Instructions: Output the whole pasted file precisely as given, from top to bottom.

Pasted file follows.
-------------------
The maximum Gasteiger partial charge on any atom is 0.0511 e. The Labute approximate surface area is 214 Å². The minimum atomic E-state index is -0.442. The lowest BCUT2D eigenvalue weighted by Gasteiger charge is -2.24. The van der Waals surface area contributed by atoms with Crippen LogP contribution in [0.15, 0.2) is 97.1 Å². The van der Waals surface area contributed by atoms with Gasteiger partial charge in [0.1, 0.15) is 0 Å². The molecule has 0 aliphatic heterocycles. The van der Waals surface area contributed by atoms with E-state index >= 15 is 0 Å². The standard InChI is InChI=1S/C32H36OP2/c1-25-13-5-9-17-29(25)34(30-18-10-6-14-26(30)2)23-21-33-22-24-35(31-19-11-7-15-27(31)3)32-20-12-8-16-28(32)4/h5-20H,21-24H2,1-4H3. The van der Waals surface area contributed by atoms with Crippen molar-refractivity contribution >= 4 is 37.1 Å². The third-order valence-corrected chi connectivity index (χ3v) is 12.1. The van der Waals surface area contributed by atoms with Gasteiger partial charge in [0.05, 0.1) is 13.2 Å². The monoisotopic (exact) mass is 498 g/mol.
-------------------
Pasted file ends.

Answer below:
The maximum Gasteiger partial charge on any atom is 0.0511 e. The Labute approximate surface area is 214 Å². The minimum atomic E-state index is -0.442. The lowest BCUT2D eigenvalue weighted by Gasteiger charge is -2.24. The van der Waals surface area contributed by atoms with Crippen LogP contribution in [0.15, 0.2) is 97.1 Å². The van der Waals surface area contributed by atoms with Gasteiger partial charge in [0.1, 0.15) is 0 Å². The molecule has 0 aliphatic heterocycles. The van der Waals surface area contributed by atoms with E-state index >= 15 is 0 Å². The standard InChI is InChI=1S/C32H36OP2/c1-25-13-5-9-17-29(25)34(30-18-10-6-14-26(30)2)23-21-33-22-24-35(31-19-11-7-15-27(31)3)32-20-12-8-16-28(32)4/h5-20H,21-24H2,1-4H3. The van der Waals surface area contributed by atoms with Crippen molar-refractivity contribution >= 4 is 37.1 Å². The third-order valence-corrected chi connectivity index (χ3v) is 12.1. The van der Waals surface area contributed by atoms with Gasteiger partial charge in [0.05, 0.1) is 13.2 Å². The monoisotopic (exact) mass is 498 g/mol.